Pus is a whitish-yellow thick substance that can be found in regions of bacterial infection, including superficial infections, such as pimples, and deeper infections, such as abscesses. Pus is made up mostly of a special kind of white blood cell called ‘neutrophils’. Their main job is to eat and digest invading micro-organisms such as bacteria. In the process of fighting off infection, they die. So, pus is a battleground full of soldiers, living and dead. It also contains bacteria and dead cells from the surrounding tissue. Pus means your white blood cells are attacking infections in your body. Another name for white pus cells is ‘Somatic Cells’. The dairy industry all over the world knows that there is a problem with pus in milk. It uses the Somatic Cell Count (SCC) to measure the amount of pus in milk and gauge milk quality as a general gauge of a cow’s well-being. The higher the Somatic Cell Count, the more pus in the milk. Would you like a glass of pus to drink? You may say no, but every time you drink milk, you drink bags of pus. If you don’t believe me, ask the US, British and European governments. They have a law allowing pus in milk. America allows the highest amount. India doesn’t allow or disallow pus – it ignores the problem totally. Why is there pus in milk? Because any cows/buffaloes that are milked several times a day will develop mastitis or infection of the udders. All dairy cattle are milked several times a day – and mostly in India with unclean and rough hands and their udders get all cracked and infected. Blood and pus accumulate and end up in the milk.
Would you like a glass of pus to drink? You may say no, but every time you drink milk, you drink bags of pus. The dairy industry all over the world knows that there is a problem with pus in milk. It uses the Somatic Cell Count (SCC) to measure the amount of pus in milk and gauge milk quality as a general gauge of a cow’s well-being. The higher the SCC, the more pus in the milk. One culprit causing the hundreds of millions of pus cells in every litre of milk is “bovine growth hormone,” the Monsanto Company’s growth hormone marketed as Posilac.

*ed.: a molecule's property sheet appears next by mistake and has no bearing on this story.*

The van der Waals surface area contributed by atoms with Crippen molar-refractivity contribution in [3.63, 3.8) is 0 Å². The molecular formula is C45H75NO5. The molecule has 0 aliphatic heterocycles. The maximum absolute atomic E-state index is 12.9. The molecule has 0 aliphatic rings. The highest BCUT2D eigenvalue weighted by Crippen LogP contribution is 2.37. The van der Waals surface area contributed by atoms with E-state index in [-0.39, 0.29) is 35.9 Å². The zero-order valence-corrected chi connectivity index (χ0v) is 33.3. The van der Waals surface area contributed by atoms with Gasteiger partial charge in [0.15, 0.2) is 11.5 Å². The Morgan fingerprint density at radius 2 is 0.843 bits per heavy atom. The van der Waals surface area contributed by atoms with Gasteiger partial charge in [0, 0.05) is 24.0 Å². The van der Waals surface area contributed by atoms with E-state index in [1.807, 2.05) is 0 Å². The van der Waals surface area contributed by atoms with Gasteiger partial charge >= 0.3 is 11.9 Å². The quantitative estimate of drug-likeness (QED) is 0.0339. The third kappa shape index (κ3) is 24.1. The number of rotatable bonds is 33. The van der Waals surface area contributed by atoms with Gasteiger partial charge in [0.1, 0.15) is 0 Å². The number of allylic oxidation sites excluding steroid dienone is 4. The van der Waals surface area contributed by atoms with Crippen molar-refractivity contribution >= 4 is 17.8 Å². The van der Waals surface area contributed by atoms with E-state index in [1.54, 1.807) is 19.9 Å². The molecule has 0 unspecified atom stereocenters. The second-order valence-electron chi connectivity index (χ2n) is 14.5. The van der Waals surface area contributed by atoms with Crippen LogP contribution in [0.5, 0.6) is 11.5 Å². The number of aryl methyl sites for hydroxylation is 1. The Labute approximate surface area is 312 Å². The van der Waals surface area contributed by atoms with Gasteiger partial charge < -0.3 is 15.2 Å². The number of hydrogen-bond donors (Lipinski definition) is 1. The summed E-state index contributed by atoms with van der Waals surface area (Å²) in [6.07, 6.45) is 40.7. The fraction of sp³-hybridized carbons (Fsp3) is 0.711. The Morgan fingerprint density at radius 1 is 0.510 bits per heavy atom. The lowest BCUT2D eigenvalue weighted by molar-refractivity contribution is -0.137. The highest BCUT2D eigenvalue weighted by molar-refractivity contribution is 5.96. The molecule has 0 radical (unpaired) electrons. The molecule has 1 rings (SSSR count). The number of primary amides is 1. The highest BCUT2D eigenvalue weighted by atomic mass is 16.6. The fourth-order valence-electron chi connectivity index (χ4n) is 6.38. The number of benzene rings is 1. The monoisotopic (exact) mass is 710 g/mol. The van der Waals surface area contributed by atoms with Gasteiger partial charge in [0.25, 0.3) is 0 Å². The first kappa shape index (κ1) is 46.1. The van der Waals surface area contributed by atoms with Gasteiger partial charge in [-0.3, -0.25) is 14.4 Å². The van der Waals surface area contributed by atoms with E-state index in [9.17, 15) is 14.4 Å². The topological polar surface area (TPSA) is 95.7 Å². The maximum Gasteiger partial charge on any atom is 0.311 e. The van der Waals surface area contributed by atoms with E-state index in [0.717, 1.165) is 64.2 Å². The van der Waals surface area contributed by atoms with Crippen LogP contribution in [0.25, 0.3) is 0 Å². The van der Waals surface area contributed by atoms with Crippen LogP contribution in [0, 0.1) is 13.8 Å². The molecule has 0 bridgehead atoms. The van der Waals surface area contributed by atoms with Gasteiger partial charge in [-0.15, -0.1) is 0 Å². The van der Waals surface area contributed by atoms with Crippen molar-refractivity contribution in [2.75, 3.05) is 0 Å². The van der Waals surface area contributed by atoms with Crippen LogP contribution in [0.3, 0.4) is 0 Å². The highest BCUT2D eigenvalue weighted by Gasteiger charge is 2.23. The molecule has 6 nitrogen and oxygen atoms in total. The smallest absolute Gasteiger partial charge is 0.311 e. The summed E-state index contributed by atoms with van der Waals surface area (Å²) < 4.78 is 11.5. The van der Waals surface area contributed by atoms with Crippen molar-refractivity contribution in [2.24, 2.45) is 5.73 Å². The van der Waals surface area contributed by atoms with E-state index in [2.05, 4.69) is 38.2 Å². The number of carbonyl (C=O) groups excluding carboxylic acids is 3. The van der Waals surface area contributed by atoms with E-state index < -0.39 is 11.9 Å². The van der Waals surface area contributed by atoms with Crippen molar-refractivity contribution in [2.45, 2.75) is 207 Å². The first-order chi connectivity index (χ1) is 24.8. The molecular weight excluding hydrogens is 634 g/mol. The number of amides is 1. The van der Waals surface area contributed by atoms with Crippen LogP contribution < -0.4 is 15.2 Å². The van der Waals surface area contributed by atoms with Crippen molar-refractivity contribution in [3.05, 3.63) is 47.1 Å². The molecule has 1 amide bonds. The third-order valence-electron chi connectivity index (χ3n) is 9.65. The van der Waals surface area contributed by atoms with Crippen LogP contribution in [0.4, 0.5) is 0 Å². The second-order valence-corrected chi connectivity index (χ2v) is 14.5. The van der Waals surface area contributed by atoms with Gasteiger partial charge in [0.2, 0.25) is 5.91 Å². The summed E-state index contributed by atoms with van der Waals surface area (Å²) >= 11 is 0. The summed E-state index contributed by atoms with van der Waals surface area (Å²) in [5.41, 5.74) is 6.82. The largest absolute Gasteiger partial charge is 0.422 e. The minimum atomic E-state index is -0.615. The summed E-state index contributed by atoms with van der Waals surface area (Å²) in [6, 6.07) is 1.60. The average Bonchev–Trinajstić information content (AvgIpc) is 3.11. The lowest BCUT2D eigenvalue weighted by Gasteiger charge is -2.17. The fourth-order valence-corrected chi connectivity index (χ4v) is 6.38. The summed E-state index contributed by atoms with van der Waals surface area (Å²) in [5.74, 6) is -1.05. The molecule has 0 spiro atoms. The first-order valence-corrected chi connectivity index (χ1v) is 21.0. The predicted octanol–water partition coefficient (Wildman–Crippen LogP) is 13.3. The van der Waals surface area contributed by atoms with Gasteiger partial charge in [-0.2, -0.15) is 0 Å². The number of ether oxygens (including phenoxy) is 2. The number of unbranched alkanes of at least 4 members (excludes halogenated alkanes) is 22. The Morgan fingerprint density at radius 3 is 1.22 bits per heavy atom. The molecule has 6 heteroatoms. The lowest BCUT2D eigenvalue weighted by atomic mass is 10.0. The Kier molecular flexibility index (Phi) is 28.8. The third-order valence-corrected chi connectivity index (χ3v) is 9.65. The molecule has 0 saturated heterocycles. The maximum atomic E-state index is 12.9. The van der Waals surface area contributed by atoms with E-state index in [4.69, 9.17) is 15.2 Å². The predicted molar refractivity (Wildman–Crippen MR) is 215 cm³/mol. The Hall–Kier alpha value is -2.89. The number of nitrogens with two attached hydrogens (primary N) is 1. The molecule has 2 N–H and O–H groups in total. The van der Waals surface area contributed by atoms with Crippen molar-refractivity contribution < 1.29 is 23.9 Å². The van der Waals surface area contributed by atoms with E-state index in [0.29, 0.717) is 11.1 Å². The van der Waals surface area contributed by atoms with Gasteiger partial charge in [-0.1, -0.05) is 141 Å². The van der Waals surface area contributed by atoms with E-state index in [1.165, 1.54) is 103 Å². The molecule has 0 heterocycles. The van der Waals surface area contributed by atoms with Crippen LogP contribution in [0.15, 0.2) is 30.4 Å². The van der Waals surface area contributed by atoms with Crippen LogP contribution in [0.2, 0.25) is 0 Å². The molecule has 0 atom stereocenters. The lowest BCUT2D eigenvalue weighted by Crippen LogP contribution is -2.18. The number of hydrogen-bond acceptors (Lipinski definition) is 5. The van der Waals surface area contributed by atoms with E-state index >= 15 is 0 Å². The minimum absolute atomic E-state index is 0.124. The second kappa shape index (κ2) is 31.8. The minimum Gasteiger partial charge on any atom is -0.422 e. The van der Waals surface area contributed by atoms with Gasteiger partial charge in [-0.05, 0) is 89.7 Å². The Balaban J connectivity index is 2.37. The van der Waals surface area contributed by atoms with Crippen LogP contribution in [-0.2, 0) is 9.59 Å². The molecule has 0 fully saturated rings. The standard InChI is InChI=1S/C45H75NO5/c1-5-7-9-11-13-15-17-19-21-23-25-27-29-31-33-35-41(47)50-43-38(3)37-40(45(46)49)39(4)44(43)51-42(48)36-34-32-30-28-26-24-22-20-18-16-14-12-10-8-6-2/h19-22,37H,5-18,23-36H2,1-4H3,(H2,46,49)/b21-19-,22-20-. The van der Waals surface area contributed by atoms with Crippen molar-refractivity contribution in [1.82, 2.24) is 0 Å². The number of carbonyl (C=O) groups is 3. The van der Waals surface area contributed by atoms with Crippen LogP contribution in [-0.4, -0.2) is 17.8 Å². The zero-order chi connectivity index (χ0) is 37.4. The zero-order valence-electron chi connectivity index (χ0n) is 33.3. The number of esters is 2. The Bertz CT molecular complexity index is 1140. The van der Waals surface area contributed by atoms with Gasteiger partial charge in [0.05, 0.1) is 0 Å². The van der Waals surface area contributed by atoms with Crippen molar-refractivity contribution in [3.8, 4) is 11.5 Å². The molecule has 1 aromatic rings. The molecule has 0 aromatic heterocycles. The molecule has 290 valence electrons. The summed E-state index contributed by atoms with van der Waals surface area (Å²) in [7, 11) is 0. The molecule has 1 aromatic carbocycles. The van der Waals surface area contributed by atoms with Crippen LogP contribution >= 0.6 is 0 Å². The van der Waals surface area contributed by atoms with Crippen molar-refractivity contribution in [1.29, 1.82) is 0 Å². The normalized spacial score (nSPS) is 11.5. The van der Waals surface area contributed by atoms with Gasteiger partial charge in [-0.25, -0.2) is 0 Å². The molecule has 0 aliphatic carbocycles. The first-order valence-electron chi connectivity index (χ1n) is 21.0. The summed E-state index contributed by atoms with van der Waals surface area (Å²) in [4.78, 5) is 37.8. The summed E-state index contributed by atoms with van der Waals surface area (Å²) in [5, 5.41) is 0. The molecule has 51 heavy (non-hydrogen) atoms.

One culprit causing the hundreds of millions of pus cells in every litre of milk is “bovine growth hormone,” the Monsanto Company’s growth hormone marketed as Posilac. Posilac is now widely used by dairy farmers to increase the amount of milk that cows produce. This genetically engineered recombinant Bovine Growth Hormone (rBGH) is injected into cows every other week to force them to produce more milk than their bodies normally would. Because cows are not built to produce this much milk, they are prone to a painful udder infection called mastitis. When they are milked, pus and bacteria from the infection flow right along with the milk. The journal Nature reports that Posilac increases somatic cells—pus—in the milk by a whopping 19 percent! Monsanto’s own data show a 79% increase in mastitis and a 19% increase in SCC.
Any animal that is continually milked will eventually develop mastitis, an infection of the teat. There is no difference between the pus count in pasteurised milk and raw milk, large dairies or two cows owned by a villager. Hormone treated cows, in confined spaces, over-bred for production and over-milked several times a day, are going to be stressed, have mastitis and this WILL mean far inflammatory cells in the milk. Cows, under normal conditions, would supply about ten pounds of milk a day. Now they have to produce up to a hundred pounds of milk a day! Whether handled by a man milking the cow himself or by machine when metal clamps are attached to the cow’s sensitive udders, the udders become sore and infected. Pus forms and is excreted into the milk.
All dairy owners and researchers say that mastitis is a widespread condition affecting 30-50% of cattle.
Pasteurisation or boiling does not clear pus cells. India has NO standards or checks for SCC which means that almost 90% of the cows have mastitis. According to the papers presented at the International Dairy Federation in Vienna, mastitis cannot be eradicated from dairy herds. So there is need to establish a world standard for SCC or pus levels. How much pus do you agree to pay for and drink every day? Would you feed your child milk, if you knew that a glass contained 500 pus cells? Most people answer that they would not accept milk with any pus in it at all for their own children.